Single Parenting Emotions and How to Cope with Them
Experiencing single parenting emotions comes with being a parent. Sometimes, being a solo guardian or parent isn’t done by choice.
Circumstances such as divorce or separation, unplanned pregnancy and childbirth, spousal abandonment, widowhood, or other situations that are beyond their control can suddenly make someone a single parent. In this case, the emotions commonly associated with grief, including Denial, Anger, Bargaining, Depression, and Acceptance (DABDA) are bound to make themselves felt.
However, there are those who voluntarily choose to be single parents or guardians. They, too, still have complex single parenting emotions to face. They characteristically go with the daily tasks of parenting, magnified by the fact that these responsibilities are not shared and managed with a spouse or partner. Below are five of the most common emotional struggles of solo parents (whether single parenthood was a choice or not), and what can be done to address them.
1. Anxiety over finances. Being a solo parent almost always means financial challenges to pay the rent, mortgage, utility bills, groceries, school tuition and supplies, and other monthly financial obligations to keep a family comfortable and a house ticking. Even some two-parent households sometimes find themselves struggling to make ends meet every month. A home with just one person financially responsible for majority of the expenses (especially true with single parents of very young children) understandably brings about anxious single parenting emotions as far as money matters are concerned.
Some simple things can be done about this. For instance, you can significantly cut down utility costs by imposing strict rules about using electrical appliances such as the television and computer on certain schedules. Take advantage of store promos, discounts, coupons, and sales. Strike out unnecessary luxuries in grocery and shopping lists. For homes that have a high mortgage or lease, consider moving into a house that offers lower interest rates or friendlier financing programs. Downsizing and making doable sacrifices for your family can definitely keep financial-related worrying single parenting emotions at bay.
2. Guilt about leaving children for hours to work. A single parent is presumably a working parent unless they have a trust fund to keep them financially independent. Sometimes, guilt becomes part and parcel of single parenting emotions because kids have to be left to day-care or someone else to baby-sit them due to the demands of a nine-to-five job. Recognizing that multi-tasking is possible by properly scheduling work or taking on home based freelance assignments can effectively address the guilt issue. Family should be priority for single parents. Spending quality time with your kids should never be compromised in favor of advancements in a career that could mean neglecting the health and happiness of your children.
3. Resentment and depression at single-handedly doing parental duties. In the case of single parents who suddenly find themselves handling parenting tasks by their lonesome, there could be some resentment towards ex-spouses or partners. This is perfectly understandable, yet it is never a productive feeling. Negative single parenting emotions such as these will not help put food on the table or make kids happy and well-adjusted. Do not let feelings of isolation get you down to the point of being depressed. Seek out trusted friends and family members who can cheer you up and help you recognize your strengths as an individual. Make your children your constant inspiration to become a better person and a fantastic parent. Try your best to avoid poisoning your kids’ image of their other parent with negative words, as these can harm them psychologically, emotionally, and spiritually. Instead, focus on becoming the best parent you can be, and learn to be kind to yourself by taking well-deserved breaks and indulgences every now and then.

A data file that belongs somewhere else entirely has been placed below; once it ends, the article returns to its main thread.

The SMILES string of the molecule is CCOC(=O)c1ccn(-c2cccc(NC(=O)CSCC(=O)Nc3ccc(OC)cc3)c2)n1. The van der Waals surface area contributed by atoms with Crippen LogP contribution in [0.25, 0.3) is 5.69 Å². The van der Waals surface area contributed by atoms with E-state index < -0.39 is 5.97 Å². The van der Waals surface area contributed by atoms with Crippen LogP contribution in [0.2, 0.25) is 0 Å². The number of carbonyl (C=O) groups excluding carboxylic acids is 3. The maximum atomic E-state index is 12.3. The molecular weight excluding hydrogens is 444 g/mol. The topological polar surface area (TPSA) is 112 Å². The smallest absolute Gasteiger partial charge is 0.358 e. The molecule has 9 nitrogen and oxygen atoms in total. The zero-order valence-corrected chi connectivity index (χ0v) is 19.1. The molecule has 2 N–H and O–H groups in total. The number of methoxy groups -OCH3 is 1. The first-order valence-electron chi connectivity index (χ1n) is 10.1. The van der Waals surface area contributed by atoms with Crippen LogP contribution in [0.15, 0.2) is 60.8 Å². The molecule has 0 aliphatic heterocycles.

4. Shame about asking others for help. Everybody needs help once in a while, not just single parents. Even the most capable parent cannot handle all the demands of parenting in one smooth go. One of the most unconstructive single parenting emotions you could face is refusing to seek help because of pride or shame at being labeled as an incompetent guardian. Learn to let go of these negative emotions and embrace the fact that family, friends, and professionals are there to guide you and help you raise your children, run a happy home, and make life manageable for you and your brood.
5. Pressure from family and friends about choices you make as a single parent. You have to make decisions about your family every step of the way. You may sometimes feel as if you can do all these without consulting anyone else, as your family’s welfare is priority. A lot of single parenting emotions indicate independent thinking and decision making. However, confiding in your closest and most trusted family members, friends, and even your ex-spouse about any decision you have to make (whether they are major ones such as schooling, or tiny ones such as choosing the right shoes for your kids) can help you lighten the load and see things in another perspective. Ultimately, though, every choice and decision is up to you.
There may be plenty of negative single parenting emotions to face on your solo parenthood journey, but the most important thing to do is not to indulge them. Kids have a way of picking up self-pitying and depressing vibes from their parents. Make quality time with them your top priority, and never forget to be kind to yourself in order to become a terrific single parent.
Copyright © 2011 by Laura Ramirez. All rights reserved.
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